Sunday, 8 January 2012

Country Food for the Body and Soul

Christmas holiday is coming to an end and I will be heading back to Aberdeen tomorrow and will have to start studying. It has been relaxing and a perfect opporunity to unwind and spend time with my family and cook a little too.


Luckily I had the opportunity to visit my Aunt's lovely countryside get away in the beautiful village of Matildedahl. Strange enough in Finland we are not big with villages and small towns and communities within. Although lately the trend of downshifting has created new communities in the old villages. We were lucky to get some snow and a lovely winter day.






Hurricane Bawbag's cousin found its way to Finland after Boxing Day and from the pictures you can see the amount of fallen trees in the woods. Quite an adventure for us climbing around and under and top of the tree trunks. Otherwise the area of Lake Matilda was gorgeous. You could really sense the serenity and deep quietness. A bit like being in the middle of Lapland with the plus side of being only two hours away from Helsinki.

Inspired from the idea of country living I decided to make a rustic classic - Cottage Pie. This recipe has some real sentimental value. It is from Mums Know Best: The Hairy Bikers' Family Cookbook which was a gift from my boyfriend's late aunt. It has always been one of my favourite traditional foods and a real crowd pleaser. This hearty dish is filled with yummy flavours and even my wee cousin finished his plate.


HAIRY BIKERS' COTTAGE PIE

1 tbsp olive oil
1 large onion, chopped
2 celery sticks, finely chopped
2 carrots, finely chopped
2 garlic cloves, crushed
500 g lean beef mince
150 ml red wine
2 tbsp plain flour
500 ml beef stock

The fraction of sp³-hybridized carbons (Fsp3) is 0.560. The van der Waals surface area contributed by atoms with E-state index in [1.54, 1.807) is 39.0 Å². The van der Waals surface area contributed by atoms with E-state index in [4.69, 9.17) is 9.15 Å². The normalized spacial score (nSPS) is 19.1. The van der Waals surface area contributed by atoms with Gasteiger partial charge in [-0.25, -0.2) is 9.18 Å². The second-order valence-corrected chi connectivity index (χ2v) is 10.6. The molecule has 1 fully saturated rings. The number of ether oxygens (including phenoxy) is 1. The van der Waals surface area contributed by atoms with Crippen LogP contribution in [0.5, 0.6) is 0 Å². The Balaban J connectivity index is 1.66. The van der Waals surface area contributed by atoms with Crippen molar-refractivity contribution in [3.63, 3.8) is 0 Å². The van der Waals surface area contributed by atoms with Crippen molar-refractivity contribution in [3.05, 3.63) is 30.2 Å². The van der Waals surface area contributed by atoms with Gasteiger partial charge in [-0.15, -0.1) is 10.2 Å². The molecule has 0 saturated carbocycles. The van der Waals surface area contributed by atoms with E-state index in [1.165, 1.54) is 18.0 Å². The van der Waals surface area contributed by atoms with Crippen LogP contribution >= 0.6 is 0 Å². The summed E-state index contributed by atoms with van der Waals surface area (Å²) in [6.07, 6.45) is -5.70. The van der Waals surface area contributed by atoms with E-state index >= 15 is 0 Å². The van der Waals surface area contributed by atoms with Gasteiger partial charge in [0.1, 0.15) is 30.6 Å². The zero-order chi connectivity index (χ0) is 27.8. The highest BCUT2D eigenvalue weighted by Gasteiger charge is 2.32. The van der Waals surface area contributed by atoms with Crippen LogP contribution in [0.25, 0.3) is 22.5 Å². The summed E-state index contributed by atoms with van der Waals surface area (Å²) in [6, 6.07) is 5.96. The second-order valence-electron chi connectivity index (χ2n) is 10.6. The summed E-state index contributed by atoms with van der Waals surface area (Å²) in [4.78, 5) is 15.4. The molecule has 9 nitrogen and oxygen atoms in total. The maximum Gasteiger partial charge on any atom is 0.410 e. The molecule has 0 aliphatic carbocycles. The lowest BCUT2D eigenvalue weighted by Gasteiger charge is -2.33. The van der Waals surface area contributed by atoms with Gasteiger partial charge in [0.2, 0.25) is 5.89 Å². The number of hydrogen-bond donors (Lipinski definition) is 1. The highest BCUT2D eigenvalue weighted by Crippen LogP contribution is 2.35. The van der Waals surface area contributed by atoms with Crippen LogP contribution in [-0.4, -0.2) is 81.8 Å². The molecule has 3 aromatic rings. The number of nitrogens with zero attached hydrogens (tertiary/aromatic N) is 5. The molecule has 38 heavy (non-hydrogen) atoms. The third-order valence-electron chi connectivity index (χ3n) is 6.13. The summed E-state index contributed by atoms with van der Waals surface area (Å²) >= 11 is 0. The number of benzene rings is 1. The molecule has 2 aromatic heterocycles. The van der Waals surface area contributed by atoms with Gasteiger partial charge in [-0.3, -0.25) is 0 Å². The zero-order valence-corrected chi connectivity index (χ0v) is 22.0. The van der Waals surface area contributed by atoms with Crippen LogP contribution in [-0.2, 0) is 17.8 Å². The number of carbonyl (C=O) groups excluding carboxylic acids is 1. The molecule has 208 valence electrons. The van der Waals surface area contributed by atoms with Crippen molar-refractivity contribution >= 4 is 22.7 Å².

300 ml cold water
2 tbsp tomato purée
1 tsp mixed dried herbs (such as Herbs de Provence)
1 dried bay leaf
a few splashes of Worcestershire sauce
salt and black pepper

For the topping:
800 g floury potatoes (I used Rosamunda)
40 g butter
4 tbsp milk
salt

Heat the sunflower oil in a large deep lidded pan over a medium heat and gently fry the onion, celery and carrots for 7-8 minutes, or until the onions are softened and lightly coloured. Add the garlic and cook for 2-3 more minutes. Add the beef mince to the pan and cook with the vegetables for 4-5 minutes, stirring frequently, until the meat is browned all over. Pour the wine into the pan, bring the mixture to the boil and cook for 4-5 minutes, or until most of the liquid has evaporated, then sprinkle over the flour and stir well for a few minutes to prevent any lumps from forming. Gradually add the beef stock to the pan, then add the cold water, tomato purée and dried herbs. Bring the mixture to a gentle simmer, then cover with the lid and cook over a low heat for 25-30 minutes, stirring occasionally, until the mince is tender and the sauce has thickened. Season with a splash of Worcestershire sauce and salt and freshly ground black pepper. Remove from the heat, spoon into an ovenproof dish and set aside. Preheat the oven to 200C. Half-fill a large pan with cold water. Add the potatoes and bring to the boil, then reduce the heat to a simmer and cook for about 15 minutes, or until the potatoes are very soft. Drain the potatoes, then return to the pan set over a medium heat. Cook for a few seconds to drive off any excess moisture, then remove the potatoes from the heat. Add the butter, milk and cheese and mash until smooth and creamy. Season with salt and freshly ground black pepper. Spoon the mash over the mince mixture in the ovenproof dish, working towards the middle from the outside. Smooth with a palette knife. When all the mince is covered with mash, create patterns on the surface using a fork. Place the dish on a baking tray and bake in the centre of the oven for around 25 minutes, or until the potatoes are golden-brown and the filling is bubbling up around the edges. Serve with pickled beetroot and gherkins.

There probably is a possibility to make a veggie version from the traditional Cottage Pie by replacing the beef mince with red lentils. At least I have seen a few recipies like this going around...

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